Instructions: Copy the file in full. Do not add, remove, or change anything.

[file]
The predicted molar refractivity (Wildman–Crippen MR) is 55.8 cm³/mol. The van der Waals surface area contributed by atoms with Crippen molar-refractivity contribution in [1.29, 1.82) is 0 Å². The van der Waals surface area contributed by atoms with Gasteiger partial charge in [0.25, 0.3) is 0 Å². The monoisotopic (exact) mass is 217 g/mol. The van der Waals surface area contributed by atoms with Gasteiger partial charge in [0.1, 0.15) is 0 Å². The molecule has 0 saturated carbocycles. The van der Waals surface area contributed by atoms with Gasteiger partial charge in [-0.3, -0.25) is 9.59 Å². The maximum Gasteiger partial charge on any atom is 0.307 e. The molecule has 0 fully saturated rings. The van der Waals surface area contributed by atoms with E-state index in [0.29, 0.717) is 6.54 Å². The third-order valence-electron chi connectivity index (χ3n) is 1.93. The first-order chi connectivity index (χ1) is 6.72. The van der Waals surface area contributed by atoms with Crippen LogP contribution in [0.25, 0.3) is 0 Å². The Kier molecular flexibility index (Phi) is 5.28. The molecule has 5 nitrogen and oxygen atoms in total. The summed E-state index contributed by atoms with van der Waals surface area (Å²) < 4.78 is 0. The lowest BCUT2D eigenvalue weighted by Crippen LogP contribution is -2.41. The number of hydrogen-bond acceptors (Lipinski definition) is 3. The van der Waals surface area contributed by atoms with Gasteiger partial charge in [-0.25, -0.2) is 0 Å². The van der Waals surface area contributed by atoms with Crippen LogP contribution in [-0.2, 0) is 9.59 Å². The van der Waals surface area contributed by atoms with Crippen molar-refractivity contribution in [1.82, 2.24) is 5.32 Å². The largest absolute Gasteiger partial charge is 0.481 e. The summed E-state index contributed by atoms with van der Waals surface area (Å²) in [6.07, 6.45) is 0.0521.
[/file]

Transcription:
The predicted molar refractivity (Wildman–Crippen MR) is 55.8 cm³/mol. The van der Waals surface area contributed by atoms with Crippen molar-refractivity contribution in [1.29, 1.82) is 0 Å². The van der Waals surface area contributed by atoms with Gasteiger partial charge in [0.25, 0.3) is 0 Å². The monoisotopic (exact) mass is 217 g/mol. The van der Waals surface area contributed by atoms with Gasteiger partial charge in [0.1, 0.15) is 0 Å². The molecule has 0 saturated carbocycles. The van der Waals surface area contributed by atoms with Gasteiger partial charge in [-0.3, -0.25) is 9.59 Å². The maximum Gasteiger partial charge on any atom is 0.307 e. The molecule has 0 fully saturated rings. The van der Waals surface area contributed by atoms with E-state index in [0.29, 0.717) is 6.54 Å². The third-order valence-electron chi connectivity index (χ3n) is 1.93. The first-order chi connectivity index (χ1) is 6.72. The van der Waals surface area contributed by atoms with Crippen LogP contribution in [0.25, 0.3) is 0 Å². The Kier molecular flexibility index (Phi) is 5.28. The molecule has 5 nitrogen and oxygen atoms in total. The summed E-state index contributed by atoms with van der Waals surface area (Å²) < 4.78 is 0. The lowest BCUT2D eigenvalue weighted by Crippen LogP contribution is -2.41. The number of hydrogen-bond acceptors (Lipinski definition) is 3. The van der Waals surface area contributed by atoms with Gasteiger partial charge in [-0.25, -0.2) is 0 Å². The van der Waals surface area contributed by atoms with Crippen LogP contribution in [-0.2, 0) is 9.59 Å². The van der Waals surface area contributed by atoms with Crippen molar-refractivity contribution in [1.82, 2.24) is 5.32 Å². The largest absolute Gasteiger partial charge is 0.481 e. The summed E-state index contributed by atoms with van der Waals surface area (Å²) in [6.07, 6.45) is 0.0521.